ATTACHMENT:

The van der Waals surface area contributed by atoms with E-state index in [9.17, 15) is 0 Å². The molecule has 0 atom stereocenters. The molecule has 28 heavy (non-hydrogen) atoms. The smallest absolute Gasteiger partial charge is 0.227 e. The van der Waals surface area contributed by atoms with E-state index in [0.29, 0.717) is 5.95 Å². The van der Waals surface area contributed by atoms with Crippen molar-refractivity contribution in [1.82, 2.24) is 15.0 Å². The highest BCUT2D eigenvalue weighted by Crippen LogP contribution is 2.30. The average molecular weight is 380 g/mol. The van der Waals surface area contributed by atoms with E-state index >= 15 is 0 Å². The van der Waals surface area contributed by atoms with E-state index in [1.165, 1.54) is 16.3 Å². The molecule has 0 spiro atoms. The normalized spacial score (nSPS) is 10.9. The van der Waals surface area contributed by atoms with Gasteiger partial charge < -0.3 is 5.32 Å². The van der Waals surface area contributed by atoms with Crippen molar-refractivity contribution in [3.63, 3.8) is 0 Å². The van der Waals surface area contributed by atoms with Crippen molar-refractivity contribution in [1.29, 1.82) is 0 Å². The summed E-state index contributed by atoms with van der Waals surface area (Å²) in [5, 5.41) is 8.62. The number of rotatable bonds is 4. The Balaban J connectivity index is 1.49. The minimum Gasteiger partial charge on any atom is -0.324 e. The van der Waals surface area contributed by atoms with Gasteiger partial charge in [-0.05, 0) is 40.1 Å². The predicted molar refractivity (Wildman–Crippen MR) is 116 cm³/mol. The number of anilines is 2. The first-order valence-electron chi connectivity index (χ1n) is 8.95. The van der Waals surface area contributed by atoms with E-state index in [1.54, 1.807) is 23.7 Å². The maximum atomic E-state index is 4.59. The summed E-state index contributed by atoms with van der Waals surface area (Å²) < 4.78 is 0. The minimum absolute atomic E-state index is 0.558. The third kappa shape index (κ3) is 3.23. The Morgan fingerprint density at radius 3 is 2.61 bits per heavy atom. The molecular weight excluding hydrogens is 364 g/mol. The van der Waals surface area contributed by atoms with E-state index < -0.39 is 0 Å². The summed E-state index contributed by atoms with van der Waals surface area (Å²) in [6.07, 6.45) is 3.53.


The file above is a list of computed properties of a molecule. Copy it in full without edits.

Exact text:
The van der Waals surface area contributed by atoms with E-state index in [9.17, 15) is 0 Å². The molecule has 0 atom stereocenters. The molecule has 28 heavy (non-hydrogen) atoms. The smallest absolute Gasteiger partial charge is 0.227 e. The van der Waals surface area contributed by atoms with E-state index in [0.29, 0.717) is 5.95 Å². The van der Waals surface area contributed by atoms with Crippen molar-refractivity contribution in [1.82, 2.24) is 15.0 Å². The highest BCUT2D eigenvalue weighted by Crippen LogP contribution is 2.30. The average molecular weight is 380 g/mol. The van der Waals surface area contributed by atoms with E-state index >= 15 is 0 Å². The van der Waals surface area contributed by atoms with E-state index in [1.165, 1.54) is 16.3 Å². The molecule has 0 spiro atoms. The normalized spacial score (nSPS) is 10.9. The van der Waals surface area contributed by atoms with Gasteiger partial charge < -0.3 is 5.32 Å². The van der Waals surface area contributed by atoms with Crippen molar-refractivity contribution in [3.63, 3.8) is 0 Å². The van der Waals surface area contributed by atoms with Crippen molar-refractivity contribution in [1.29, 1.82) is 0 Å². The summed E-state index contributed by atoms with van der Waals surface area (Å²) in [5, 5.41) is 8.62. The number of rotatable bonds is 4. The Balaban J connectivity index is 1.49. The minimum Gasteiger partial charge on any atom is -0.324 e. The van der Waals surface area contributed by atoms with Gasteiger partial charge in [-0.05, 0) is 40.1 Å². The predicted molar refractivity (Wildman–Crippen MR) is 116 cm³/mol. The number of anilines is 2. The first-order valence-electron chi connectivity index (χ1n) is 8.95. The van der Waals surface area contributed by atoms with E-state index in [1.54, 1.807) is 23.7 Å². The maximum atomic E-state index is 4.59. The summed E-state index contributed by atoms with van der Waals surface area (Å²) < 4.78 is 0. The minimum absolute atomic E-state index is 0.558. The third kappa shape index (κ3) is 3.23. The Morgan fingerprint density at radius 3 is 2.61 bits per heavy atom. The molecular weight excluding hydrogens is 364 g/mol. The van der Waals surface area contributed by atoms with E-state index < -0.39 is 0 Å². The summed E-state index contributed by atoms with van der Waals surface area (Å²) in [6.07, 6.45) is 3.53.